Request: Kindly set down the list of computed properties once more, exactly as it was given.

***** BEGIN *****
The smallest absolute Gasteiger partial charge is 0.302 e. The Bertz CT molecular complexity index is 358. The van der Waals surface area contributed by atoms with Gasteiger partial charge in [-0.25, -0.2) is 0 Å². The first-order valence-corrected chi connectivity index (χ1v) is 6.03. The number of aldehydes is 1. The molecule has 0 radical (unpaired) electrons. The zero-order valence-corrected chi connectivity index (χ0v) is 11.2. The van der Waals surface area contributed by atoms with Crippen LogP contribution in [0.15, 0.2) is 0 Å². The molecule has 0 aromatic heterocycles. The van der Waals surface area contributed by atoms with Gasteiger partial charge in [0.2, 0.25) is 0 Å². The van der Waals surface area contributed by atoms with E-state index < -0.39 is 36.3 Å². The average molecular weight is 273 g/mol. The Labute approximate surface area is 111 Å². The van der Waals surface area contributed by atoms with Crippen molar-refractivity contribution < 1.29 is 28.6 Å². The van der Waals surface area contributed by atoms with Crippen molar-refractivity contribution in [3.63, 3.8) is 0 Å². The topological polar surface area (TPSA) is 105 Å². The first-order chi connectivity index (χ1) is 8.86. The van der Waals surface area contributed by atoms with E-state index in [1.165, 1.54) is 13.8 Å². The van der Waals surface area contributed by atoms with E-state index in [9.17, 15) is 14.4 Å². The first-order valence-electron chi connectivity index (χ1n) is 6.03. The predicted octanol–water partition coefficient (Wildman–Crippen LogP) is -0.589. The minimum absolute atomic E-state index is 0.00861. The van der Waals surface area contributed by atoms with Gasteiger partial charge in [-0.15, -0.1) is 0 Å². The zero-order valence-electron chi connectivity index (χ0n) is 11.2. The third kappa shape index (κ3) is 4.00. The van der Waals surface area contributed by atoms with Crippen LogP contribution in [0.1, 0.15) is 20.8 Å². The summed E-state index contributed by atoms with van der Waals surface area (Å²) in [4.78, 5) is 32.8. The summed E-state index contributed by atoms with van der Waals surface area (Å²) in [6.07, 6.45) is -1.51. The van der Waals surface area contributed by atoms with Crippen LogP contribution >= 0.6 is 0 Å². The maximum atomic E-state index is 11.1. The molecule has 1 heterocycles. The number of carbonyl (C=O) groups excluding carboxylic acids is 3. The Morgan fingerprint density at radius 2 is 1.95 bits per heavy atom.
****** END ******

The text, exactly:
The smallest absolute Gasteiger partial charge is 0.302 e. The Bertz CT molecular complexity index is 358. The van der Waals surface area contributed by atoms with Gasteiger partial charge in [-0.25, -0.2) is 0 Å². The first-order valence-corrected chi connectivity index (χ1v) is 6.03. The number of aldehydes is 1. The molecule has 0 radical (unpaired) electrons. The zero-order valence-corrected chi connectivity index (χ0v) is 11.2. The van der Waals surface area contributed by atoms with Crippen LogP contribution in [0.15, 0.2) is 0 Å². The molecule has 0 aromatic heterocycles. The van der Waals surface area contributed by atoms with Gasteiger partial charge in [0.2, 0.25) is 0 Å². The van der Waals surface area contributed by atoms with E-state index < -0.39 is 36.3 Å². The average molecular weight is 273 g/mol. The Labute approximate surface area is 111 Å². The van der Waals surface area contributed by atoms with Crippen molar-refractivity contribution < 1.29 is 28.6 Å². The van der Waals surface area contributed by atoms with Crippen molar-refractivity contribution in [3.63, 3.8) is 0 Å². The topological polar surface area (TPSA) is 105 Å². The first-order chi connectivity index (χ1) is 8.86. The van der Waals surface area contributed by atoms with E-state index in [1.165, 1.54) is 13.8 Å². The van der Waals surface area contributed by atoms with E-state index in [9.17, 15) is 14.4 Å². The first-order valence-electron chi connectivity index (χ1n) is 6.03. The predicted octanol–water partition coefficient (Wildman–Crippen LogP) is -0.589. The minimum absolute atomic E-state index is 0.00861. The van der Waals surface area contributed by atoms with Gasteiger partial charge in [-0.15, -0.1) is 0 Å². The zero-order valence-electron chi connectivity index (χ0n) is 11.2. The third kappa shape index (κ3) is 4.00. The van der Waals surface area contributed by atoms with Crippen LogP contribution in [0.1, 0.15) is 20.8 Å². The summed E-state index contributed by atoms with van der Waals surface area (Å²) in [4.78, 5) is 32.8. The summed E-state index contributed by atoms with van der Waals surface area (Å²) in [6.07, 6.45) is -1.51. The van der Waals surface area contributed by atoms with Crippen LogP contribution >= 0.6 is 0 Å². The maximum atomic E-state index is 11.1. The molecule has 1 heterocycles. The number of carbonyl (C=O) groups excluding carboxylic acids is 3. The Morgan fingerprint density at radius 2 is 1.95 bits per heavy atom.